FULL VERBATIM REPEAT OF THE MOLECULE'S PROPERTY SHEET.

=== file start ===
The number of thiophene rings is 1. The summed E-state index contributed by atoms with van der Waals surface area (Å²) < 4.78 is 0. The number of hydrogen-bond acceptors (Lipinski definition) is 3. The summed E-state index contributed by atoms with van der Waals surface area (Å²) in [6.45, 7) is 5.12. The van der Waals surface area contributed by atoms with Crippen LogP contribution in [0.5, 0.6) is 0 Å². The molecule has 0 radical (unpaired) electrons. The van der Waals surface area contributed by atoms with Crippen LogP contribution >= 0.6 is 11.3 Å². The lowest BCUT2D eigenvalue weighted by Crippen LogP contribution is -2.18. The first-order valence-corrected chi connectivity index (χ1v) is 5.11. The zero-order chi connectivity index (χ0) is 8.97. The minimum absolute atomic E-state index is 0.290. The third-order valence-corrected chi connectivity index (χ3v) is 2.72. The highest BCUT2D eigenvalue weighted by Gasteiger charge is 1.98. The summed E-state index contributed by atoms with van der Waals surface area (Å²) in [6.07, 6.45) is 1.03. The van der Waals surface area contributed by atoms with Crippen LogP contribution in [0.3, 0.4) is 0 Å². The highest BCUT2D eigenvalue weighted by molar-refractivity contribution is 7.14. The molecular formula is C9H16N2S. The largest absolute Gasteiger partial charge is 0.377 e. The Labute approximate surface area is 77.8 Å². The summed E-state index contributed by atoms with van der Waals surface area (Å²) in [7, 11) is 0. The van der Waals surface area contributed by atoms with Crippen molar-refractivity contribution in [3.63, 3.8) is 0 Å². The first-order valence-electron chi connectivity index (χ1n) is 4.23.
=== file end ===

The number of thiophene rings is 1. The summed E-state index contributed by atoms with van der Waals surface area (Å²) < 4.78 is 0. The number of hydrogen-bond acceptors (Lipinski definition) is 3. The summed E-state index contributed by atoms with van der Waals surface area (Å²) in [6.45, 7) is 5.12. The van der Waals surface area contributed by atoms with Crippen LogP contribution in [0.5, 0.6) is 0 Å². The molecule has 0 radical (unpaired) electrons. The van der Waals surface area contributed by atoms with Crippen LogP contribution >= 0.6 is 11.3 Å². The lowest BCUT2D eigenvalue weighted by Crippen LogP contribution is -2.18. The first-order valence-corrected chi connectivity index (χ1v) is 5.11. The zero-order chi connectivity index (χ0) is 8.97. The minimum absolute atomic E-state index is 0.290. The third-order valence-corrected chi connectivity index (χ3v) is 2.72. The highest BCUT2D eigenvalue weighted by Gasteiger charge is 1.98. The summed E-state index contributed by atoms with van der Waals surface area (Å²) in [6.07, 6.45) is 1.03. The van der Waals surface area contributed by atoms with Crippen LogP contribution in [0.3, 0.4) is 0 Å². The highest BCUT2D eigenvalue weighted by molar-refractivity contribution is 7.14. The molecular formula is C9H16N2S. The largest absolute Gasteiger partial charge is 0.377 e. The Labute approximate surface area is 77.8 Å². The summed E-state index contributed by atoms with van der Waals surface area (Å²) in [7, 11) is 0. The van der Waals surface area contributed by atoms with Crippen molar-refractivity contribution in [3.63, 3.8) is 0 Å². The first-order valence-electron chi connectivity index (χ1n) is 4.23.